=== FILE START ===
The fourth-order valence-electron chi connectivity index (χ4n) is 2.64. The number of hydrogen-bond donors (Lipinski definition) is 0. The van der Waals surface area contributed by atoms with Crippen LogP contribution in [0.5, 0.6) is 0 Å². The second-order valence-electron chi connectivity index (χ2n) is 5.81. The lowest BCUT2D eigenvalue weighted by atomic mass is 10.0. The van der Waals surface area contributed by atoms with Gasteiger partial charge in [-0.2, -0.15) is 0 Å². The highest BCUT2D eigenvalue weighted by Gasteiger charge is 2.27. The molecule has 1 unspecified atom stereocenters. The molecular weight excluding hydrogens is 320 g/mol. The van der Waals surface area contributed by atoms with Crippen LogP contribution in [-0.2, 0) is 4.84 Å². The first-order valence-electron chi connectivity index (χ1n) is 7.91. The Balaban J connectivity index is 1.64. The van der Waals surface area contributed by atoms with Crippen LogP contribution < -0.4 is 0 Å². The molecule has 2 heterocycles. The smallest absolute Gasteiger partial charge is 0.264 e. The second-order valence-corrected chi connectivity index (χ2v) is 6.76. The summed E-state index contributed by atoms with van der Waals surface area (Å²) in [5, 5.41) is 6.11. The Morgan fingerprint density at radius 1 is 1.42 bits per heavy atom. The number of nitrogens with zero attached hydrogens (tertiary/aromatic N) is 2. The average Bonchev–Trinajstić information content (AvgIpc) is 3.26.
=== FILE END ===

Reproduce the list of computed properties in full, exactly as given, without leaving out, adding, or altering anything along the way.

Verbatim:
The fourth-order valence-electron chi connectivity index (χ4n) is 2.64. The number of hydrogen-bond donors (Lipinski definition) is 0. The van der Waals surface area contributed by atoms with Crippen LogP contribution in [0.5, 0.6) is 0 Å². The second-order valence-electron chi connectivity index (χ2n) is 5.81. The lowest BCUT2D eigenvalue weighted by atomic mass is 10.0. The van der Waals surface area contributed by atoms with Gasteiger partial charge in [-0.2, -0.15) is 0 Å². The highest BCUT2D eigenvalue weighted by Gasteiger charge is 2.27. The molecule has 1 unspecified atom stereocenters. The molecular weight excluding hydrogens is 320 g/mol. The van der Waals surface area contributed by atoms with Crippen LogP contribution in [-0.2, 0) is 4.84 Å². The first-order valence-electron chi connectivity index (χ1n) is 7.91. The Balaban J connectivity index is 1.64. The van der Waals surface area contributed by atoms with Crippen LogP contribution < -0.4 is 0 Å². The molecule has 2 heterocycles. The smallest absolute Gasteiger partial charge is 0.264 e. The second-order valence-corrected chi connectivity index (χ2v) is 6.76. The summed E-state index contributed by atoms with van der Waals surface area (Å²) in [5, 5.41) is 6.11. The Morgan fingerprint density at radius 1 is 1.42 bits per heavy atom. The number of nitrogens with zero attached hydrogens (tertiary/aromatic N) is 2. The average Bonchev–Trinajstić information content (AvgIpc) is 3.26.